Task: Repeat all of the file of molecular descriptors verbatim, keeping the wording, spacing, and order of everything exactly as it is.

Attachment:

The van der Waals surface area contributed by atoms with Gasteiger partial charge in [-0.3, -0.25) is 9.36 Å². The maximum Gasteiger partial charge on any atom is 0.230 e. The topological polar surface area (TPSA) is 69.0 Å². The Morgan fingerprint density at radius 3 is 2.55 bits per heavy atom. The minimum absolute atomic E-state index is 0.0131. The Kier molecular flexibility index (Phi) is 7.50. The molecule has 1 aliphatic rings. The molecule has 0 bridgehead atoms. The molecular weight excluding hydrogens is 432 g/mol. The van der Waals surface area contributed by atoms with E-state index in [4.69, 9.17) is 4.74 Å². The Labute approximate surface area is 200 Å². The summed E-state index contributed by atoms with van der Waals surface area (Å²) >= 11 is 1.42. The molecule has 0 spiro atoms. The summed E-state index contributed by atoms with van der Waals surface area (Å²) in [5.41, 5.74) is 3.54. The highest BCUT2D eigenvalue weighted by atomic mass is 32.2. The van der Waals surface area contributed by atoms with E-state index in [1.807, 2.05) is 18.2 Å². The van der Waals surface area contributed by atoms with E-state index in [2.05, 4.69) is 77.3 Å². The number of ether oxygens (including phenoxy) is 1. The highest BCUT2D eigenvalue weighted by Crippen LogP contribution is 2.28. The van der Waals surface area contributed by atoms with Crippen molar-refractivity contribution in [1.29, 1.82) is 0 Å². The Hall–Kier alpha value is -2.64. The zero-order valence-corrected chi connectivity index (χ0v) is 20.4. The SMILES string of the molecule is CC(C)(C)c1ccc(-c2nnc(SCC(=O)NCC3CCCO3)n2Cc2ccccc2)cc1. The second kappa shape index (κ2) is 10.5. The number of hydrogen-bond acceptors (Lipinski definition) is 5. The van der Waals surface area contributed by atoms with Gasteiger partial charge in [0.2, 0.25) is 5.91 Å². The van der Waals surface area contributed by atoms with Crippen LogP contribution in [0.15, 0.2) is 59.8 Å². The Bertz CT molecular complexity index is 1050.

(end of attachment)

The van der Waals surface area contributed by atoms with Gasteiger partial charge in [-0.3, -0.25) is 9.36 Å². The maximum Gasteiger partial charge on any atom is 0.230 e. The topological polar surface area (TPSA) is 69.0 Å². The Morgan fingerprint density at radius 3 is 2.55 bits per heavy atom. The minimum absolute atomic E-state index is 0.0131. The Kier molecular flexibility index (Phi) is 7.50. The molecule has 1 aliphatic rings. The molecule has 0 bridgehead atoms. The molecular weight excluding hydrogens is 432 g/mol. The van der Waals surface area contributed by atoms with E-state index in [4.69, 9.17) is 4.74 Å². The Labute approximate surface area is 200 Å². The summed E-state index contributed by atoms with van der Waals surface area (Å²) >= 11 is 1.42. The molecule has 0 spiro atoms. The summed E-state index contributed by atoms with van der Waals surface area (Å²) in [5.41, 5.74) is 3.54. The highest BCUT2D eigenvalue weighted by atomic mass is 32.2. The van der Waals surface area contributed by atoms with E-state index in [1.807, 2.05) is 18.2 Å². The van der Waals surface area contributed by atoms with E-state index in [2.05, 4.69) is 77.3 Å². The number of ether oxygens (including phenoxy) is 1. The highest BCUT2D eigenvalue weighted by Crippen LogP contribution is 2.28. The van der Waals surface area contributed by atoms with Crippen molar-refractivity contribution in [1.29, 1.82) is 0 Å². The Hall–Kier alpha value is -2.64. The zero-order valence-corrected chi connectivity index (χ0v) is 20.4. The SMILES string of the molecule is CC(C)(C)c1ccc(-c2nnc(SCC(=O)NCC3CCCO3)n2Cc2ccccc2)cc1. The second kappa shape index (κ2) is 10.5. The number of hydrogen-bond acceptors (Lipinski definition) is 5. The van der Waals surface area contributed by atoms with Gasteiger partial charge in [0.2, 0.25) is 5.91 Å². The van der Waals surface area contributed by atoms with Crippen LogP contribution in [0.15, 0.2) is 59.8 Å². The Bertz CT molecular complexity index is 1050.